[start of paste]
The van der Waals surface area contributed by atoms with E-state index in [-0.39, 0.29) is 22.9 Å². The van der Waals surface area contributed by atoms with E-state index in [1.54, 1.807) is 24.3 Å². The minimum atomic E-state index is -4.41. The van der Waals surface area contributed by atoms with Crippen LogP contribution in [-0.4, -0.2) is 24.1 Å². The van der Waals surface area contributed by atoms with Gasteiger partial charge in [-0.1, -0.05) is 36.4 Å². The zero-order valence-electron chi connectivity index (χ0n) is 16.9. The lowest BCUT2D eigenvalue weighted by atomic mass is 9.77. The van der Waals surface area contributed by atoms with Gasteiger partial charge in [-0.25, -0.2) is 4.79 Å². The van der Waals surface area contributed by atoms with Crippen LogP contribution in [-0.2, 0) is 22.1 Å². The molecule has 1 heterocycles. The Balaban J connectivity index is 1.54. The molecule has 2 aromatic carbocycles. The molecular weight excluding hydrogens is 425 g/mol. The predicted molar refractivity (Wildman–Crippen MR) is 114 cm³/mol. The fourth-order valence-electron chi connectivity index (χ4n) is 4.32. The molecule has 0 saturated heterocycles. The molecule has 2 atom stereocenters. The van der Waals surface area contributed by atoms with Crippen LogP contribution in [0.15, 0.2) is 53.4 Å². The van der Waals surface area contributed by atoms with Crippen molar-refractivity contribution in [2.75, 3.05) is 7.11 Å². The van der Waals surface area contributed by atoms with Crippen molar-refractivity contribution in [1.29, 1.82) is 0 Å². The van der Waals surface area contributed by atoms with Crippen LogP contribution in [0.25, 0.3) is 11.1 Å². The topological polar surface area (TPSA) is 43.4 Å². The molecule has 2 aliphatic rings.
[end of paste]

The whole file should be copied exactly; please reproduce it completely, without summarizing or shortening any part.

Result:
The van der Waals surface area contributed by atoms with E-state index in [-0.39, 0.29) is 22.9 Å². The van der Waals surface area contributed by atoms with E-state index in [1.54, 1.807) is 24.3 Å². The minimum atomic E-state index is -4.41. The van der Waals surface area contributed by atoms with Crippen LogP contribution in [-0.4, -0.2) is 24.1 Å². The van der Waals surface area contributed by atoms with Gasteiger partial charge in [-0.1, -0.05) is 36.4 Å². The zero-order valence-electron chi connectivity index (χ0n) is 16.9. The lowest BCUT2D eigenvalue weighted by atomic mass is 9.77. The van der Waals surface area contributed by atoms with Gasteiger partial charge in [-0.25, -0.2) is 4.79 Å². The van der Waals surface area contributed by atoms with Crippen LogP contribution in [-0.2, 0) is 22.1 Å². The molecule has 1 heterocycles. The Balaban J connectivity index is 1.54. The molecule has 2 aromatic carbocycles. The molecular weight excluding hydrogens is 425 g/mol. The predicted molar refractivity (Wildman–Crippen MR) is 114 cm³/mol. The fourth-order valence-electron chi connectivity index (χ4n) is 4.32. The molecule has 0 saturated heterocycles. The molecule has 2 atom stereocenters. The van der Waals surface area contributed by atoms with Crippen LogP contribution in [0.15, 0.2) is 53.4 Å². The van der Waals surface area contributed by atoms with Crippen molar-refractivity contribution in [2.75, 3.05) is 7.11 Å². The van der Waals surface area contributed by atoms with Crippen molar-refractivity contribution in [1.29, 1.82) is 0 Å². The van der Waals surface area contributed by atoms with Crippen LogP contribution in [0.25, 0.3) is 11.1 Å². The topological polar surface area (TPSA) is 43.4 Å². The molecule has 2 aliphatic rings.